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Syntax Reading Group, 4/25 – Mathieu Paillé

Syntax Group will meet this Thursday. Mathieu Paillé will be giving a practice talk for the upcoming MOTH workshop entitled “Revisiting VSO in Malay”.
Description:  Malay/Indonesian has a construction where the verb surfaces to the left of the subject, and the morpheme -nya appears on the verb. Sommerlot (2018), writing about Indonesian, analyses these as fronting the verb via phrasal movement. However, new data from Malay suggests that the verb actually head-moves to some functional head, above Voice but below INFL. To find out what the nature of this head is, the meaning/function of V-nya constructions is discussed. Given that the phonological string -nya also serves as a third-person pronoun (in addition to six other functions, Perangin-angin 2006), I ask whether -nya in these constructions is an expletive subject, and provide an argument to the negative. It is therefore argued that -nya is the spinal head to which the verb moves.
This week’s meeting will exceptionally be scheduled 1:30-2:30pm in room 117. As usual, all are welcome!

Semantics Group, 4/26 – Bernhard Schwarz (joint work with Alexandra Simonenko and David Oshima)

This week, Bernhard Schwarz will present his joint work with Alexandra Simonenko and David Oshima.

Title: Factive islands from necessary blocking
Abstract: Szabolcsi and Zwarts (1993) discovered a type of factive island effect where question-forming wh-movement from the complement of a factive predicate can be rendered unacceptable by the complement’s content. On Oshima’s (2007) account, fleshed out in Schwarz and Simonenko (2018), factive islands are due to the necessary conflict between two felicity conditions. We present new data from multiple questions to argue that this account undergenerates factive islands, and we propose an account in terms of necessary blocking that applies correctly to both classic instances of the effect (Szabolcsi and Zwarts 1993) and factive islands with multiple questions. This finding informs the general discussion of the meaning-based unacceptability of semantically interpretable sentences (e.g., Abrusan 2014; Chierchia 2013; Del Pinal 2017; Gajewski 2002;Mayr 2017; Oshima 2007; Schwarz and Simonenko 2018), where factive islands have been considered as an important test bench (Abrusan 2014; Del Pinal 2017; Oshima 2007; Schwarz and Simonenko 2018).
As usual, we will meet on Friday in Room 117 at 3pm. All are welcome to attend!

P* Reading Group, 4/17 – Heather Goad

P* Reading Group (Wednesday, 1:30 pm)

Heather will lead a discussion of Inkelas (2019) “Modeling Scalar Vowel Strength in Q Theory” on Wednesday (Apr. 17th) 1:30-2:30pm. All are welcome to attend!

Syntax Group, 4/11 – Justin Royer

This week, Justin Royer will be presenting a paper by Robert Henderson and a related puzzle in Chuj from his own work. The paper is Morphological alternations at the intonational phrase edge: The case of K’ichee’ (Henderson, R. Nat Lang Linguist Theory (2012) 30: 741. https://doi.org/10.1007/s11049-012-9170-8). For the meeting, please focus on sections 1, 2.1, and 3.1 of the paper.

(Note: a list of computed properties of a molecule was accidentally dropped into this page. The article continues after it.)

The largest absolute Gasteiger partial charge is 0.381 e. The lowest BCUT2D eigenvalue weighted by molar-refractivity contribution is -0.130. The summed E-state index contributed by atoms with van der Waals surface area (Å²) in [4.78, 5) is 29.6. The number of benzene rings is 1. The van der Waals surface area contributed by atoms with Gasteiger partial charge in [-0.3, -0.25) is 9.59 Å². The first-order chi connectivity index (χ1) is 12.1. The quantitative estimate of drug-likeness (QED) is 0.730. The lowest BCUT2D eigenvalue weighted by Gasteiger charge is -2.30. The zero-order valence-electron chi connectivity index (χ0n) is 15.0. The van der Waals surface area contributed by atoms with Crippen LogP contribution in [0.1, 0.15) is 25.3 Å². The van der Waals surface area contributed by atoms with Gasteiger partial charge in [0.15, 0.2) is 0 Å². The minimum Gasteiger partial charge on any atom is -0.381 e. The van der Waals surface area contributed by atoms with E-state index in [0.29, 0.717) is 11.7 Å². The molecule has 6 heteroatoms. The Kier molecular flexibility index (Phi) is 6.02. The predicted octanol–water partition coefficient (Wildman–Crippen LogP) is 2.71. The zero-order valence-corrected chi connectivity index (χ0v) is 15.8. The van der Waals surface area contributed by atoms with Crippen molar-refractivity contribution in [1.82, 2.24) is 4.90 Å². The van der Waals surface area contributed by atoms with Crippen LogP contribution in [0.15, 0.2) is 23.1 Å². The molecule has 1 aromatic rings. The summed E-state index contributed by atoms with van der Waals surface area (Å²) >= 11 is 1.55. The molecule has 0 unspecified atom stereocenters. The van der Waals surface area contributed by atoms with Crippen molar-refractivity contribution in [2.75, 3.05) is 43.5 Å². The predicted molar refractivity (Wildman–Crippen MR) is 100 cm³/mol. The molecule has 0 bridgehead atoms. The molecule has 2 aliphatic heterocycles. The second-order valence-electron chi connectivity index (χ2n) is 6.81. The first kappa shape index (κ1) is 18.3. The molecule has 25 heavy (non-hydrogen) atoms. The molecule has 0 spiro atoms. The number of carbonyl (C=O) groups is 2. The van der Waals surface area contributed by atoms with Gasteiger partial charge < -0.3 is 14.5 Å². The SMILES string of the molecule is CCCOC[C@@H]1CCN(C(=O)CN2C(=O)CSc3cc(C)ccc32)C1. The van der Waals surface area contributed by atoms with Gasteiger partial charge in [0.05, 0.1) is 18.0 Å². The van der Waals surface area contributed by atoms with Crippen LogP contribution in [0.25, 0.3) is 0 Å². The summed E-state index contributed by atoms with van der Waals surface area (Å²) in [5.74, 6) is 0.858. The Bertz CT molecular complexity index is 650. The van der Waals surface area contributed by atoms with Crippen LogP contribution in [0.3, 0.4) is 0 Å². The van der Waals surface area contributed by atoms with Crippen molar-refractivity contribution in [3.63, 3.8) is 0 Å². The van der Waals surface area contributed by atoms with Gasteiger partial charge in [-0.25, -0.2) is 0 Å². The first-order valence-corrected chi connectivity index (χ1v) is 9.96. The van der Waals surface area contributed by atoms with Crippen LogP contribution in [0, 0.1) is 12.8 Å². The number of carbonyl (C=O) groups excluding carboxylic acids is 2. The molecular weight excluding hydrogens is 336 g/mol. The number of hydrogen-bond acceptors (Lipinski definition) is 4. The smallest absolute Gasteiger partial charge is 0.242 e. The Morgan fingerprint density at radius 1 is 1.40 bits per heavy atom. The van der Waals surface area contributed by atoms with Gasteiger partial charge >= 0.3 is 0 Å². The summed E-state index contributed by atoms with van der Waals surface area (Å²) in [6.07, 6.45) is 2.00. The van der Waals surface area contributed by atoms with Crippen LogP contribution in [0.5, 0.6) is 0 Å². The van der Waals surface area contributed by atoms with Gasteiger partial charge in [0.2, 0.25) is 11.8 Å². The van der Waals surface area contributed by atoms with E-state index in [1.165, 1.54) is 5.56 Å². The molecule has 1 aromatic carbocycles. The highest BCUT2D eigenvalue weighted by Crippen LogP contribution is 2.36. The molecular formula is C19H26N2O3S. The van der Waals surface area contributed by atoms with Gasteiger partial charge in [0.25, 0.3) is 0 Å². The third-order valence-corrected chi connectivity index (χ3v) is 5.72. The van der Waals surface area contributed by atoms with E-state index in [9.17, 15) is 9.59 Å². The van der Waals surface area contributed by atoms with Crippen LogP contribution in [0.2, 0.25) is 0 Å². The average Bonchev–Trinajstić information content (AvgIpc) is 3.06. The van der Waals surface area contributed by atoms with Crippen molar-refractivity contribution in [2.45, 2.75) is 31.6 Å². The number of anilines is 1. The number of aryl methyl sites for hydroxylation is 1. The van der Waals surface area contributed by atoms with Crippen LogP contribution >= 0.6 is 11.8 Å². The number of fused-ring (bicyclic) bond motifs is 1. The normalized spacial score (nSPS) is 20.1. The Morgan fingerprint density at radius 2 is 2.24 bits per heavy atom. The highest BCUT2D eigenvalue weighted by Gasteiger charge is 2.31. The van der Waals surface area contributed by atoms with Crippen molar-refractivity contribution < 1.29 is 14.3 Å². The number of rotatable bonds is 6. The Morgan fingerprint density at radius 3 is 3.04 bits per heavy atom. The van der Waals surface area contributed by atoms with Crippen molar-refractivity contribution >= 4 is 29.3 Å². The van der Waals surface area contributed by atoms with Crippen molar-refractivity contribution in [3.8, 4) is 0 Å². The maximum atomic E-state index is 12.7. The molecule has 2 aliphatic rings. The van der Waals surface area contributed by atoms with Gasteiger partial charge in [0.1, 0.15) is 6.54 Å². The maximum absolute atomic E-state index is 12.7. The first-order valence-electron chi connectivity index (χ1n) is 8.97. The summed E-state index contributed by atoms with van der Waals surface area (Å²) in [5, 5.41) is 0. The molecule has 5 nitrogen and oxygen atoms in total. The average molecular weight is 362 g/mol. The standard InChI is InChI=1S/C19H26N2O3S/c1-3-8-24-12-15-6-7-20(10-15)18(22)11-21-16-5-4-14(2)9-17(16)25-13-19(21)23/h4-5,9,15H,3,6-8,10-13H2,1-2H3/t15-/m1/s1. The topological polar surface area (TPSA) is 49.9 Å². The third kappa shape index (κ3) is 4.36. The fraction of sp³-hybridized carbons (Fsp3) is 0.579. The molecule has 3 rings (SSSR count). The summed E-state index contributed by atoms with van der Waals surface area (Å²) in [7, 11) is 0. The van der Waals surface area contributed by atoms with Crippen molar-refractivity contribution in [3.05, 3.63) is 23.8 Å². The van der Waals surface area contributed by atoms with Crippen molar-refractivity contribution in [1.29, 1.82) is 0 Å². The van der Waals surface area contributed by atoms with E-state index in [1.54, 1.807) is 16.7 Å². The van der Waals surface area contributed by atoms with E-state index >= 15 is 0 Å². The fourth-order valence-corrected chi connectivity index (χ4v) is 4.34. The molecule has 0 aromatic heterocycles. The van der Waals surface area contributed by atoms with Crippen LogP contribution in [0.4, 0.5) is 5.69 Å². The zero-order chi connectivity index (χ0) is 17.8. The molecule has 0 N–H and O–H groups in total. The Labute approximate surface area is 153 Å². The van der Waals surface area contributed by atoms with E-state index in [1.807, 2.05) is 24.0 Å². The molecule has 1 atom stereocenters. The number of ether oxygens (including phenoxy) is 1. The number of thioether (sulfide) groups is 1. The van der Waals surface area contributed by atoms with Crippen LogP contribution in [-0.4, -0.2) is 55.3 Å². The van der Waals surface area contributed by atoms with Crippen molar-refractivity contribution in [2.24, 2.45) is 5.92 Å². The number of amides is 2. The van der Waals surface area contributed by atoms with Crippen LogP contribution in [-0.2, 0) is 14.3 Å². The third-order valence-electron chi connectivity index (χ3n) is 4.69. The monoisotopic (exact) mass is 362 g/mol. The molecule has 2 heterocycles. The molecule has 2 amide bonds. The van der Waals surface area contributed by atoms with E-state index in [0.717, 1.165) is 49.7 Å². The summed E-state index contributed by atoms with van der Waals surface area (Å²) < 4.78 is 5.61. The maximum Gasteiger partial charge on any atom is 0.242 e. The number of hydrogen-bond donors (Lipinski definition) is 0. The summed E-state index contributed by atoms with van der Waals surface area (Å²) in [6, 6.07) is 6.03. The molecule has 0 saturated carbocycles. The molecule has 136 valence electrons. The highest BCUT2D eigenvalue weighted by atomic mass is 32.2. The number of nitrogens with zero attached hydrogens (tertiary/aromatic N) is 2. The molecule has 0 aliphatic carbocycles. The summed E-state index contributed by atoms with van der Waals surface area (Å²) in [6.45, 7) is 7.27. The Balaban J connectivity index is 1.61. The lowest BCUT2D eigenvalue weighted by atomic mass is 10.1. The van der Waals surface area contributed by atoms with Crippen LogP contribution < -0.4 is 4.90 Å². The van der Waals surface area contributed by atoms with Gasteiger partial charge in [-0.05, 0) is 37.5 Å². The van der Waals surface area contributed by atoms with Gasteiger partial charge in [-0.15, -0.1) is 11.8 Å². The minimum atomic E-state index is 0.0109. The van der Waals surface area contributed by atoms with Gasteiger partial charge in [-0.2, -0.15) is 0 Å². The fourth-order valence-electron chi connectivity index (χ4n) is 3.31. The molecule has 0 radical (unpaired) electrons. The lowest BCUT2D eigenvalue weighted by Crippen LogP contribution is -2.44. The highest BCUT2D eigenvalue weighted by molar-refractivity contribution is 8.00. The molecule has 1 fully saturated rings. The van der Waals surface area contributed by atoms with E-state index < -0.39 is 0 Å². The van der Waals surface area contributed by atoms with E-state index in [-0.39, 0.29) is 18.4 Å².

As usual, we will meet 12-1pm in Linguistics room 117.
All are welcome!

P* Reading Group, 4/3

Jeff will lead a discussion of Inkelas (2015) “Re-representing phonology: consequences of Q Theory” on Wednesday (Apr. 3rd) 1:30-2:30pm in Room 831 of SCSD (2001 McGill College 8th floor). It’s a fairly short description of the Q-theory model of representations. The paper is in our google drive folder (bit.ly/PGroup_2019a). All are welcome to attend!

Syntax Group, 4/4 – Jurij Bozic

This week, Jurij Bozic will be presenting ongoing with on Agreement and Control.
Our meeting will take place at the usual time of 12-1pm in Linguistics Room 117.
All are welcome!

Semantics Group, 4/5 – Daniel Hole (Stuttgart University)

This Friday, Daniel Hole (Stuttgart University) will be giving a talk titled “Arguments for a universal distributed syntax of evaluation, scalarity and basic focus quantification with ‘only’”.

Abstract: In this talk, I review the evidence that has been adduced for a multi-constituent syntax of focus particle constructions. Traditionally, those components that I model as independent morphemes with their own scope-taking properties have been analyzed as submorphemic components of focus particles. I use ‘only’ words to make this point. This work is based on Hole (2013, 2015, 2017), and it makes use of data from Chinese, Vietnamese, German and Dutch. However, many arguments carry over to English. Time allowing, I will also present novel data from the interaction of German nur with modals and the German NPI modal brauchen ‘need (+NPI)’. This approach to focus particles stands in stark contrast to Büring & Hartmann (2001) or Coppock & Beaver (2013) and follows trains of thought as laid out in Smeets and Wagner (2018).
We will meet at 3:30 (Room TBD, but likely R117). All are welcome to attend!

P* Reading Group, 3/27

P* Reading Group (Wednesday, 1:30 pm)

We’ll be having P* Group on Wednesday, March 13th at 1:30 pm in room 831 of SCSD (2001 McGill College, 8th floor), during which Alvaro will lead a discussion of  Pinet and Iverson’s (2010) Talker-listener accent interactions in speech-in-noise recognition: Effects of prosodic manipulation as a function of language experience. The paper is available at bit.ly/PGroup_2019a. All are welcome to attend!

Semantics Group, 3/29 – Aron Hirsch and Bernhard Schwarz

This Friday, Aron Hirsch and Bernhard Schwarz will present their joint work on which-questions.
Title: Singular which, mention-some, and variable scope uniqueness.
Abstract:
We present data that we take to support the conclusion that the uniqueness presupposition of singular which-questions is not triggered by an answer operator, as proposed in Dayal (1996), but is instead triggered by which itself. The key observation is that uniqueness may be introduced at a low site, below where the answer operator necessarily takes scope. Our conclusion clears the way for an attractive analysis of mention-some questions, put forward in Fox (2013).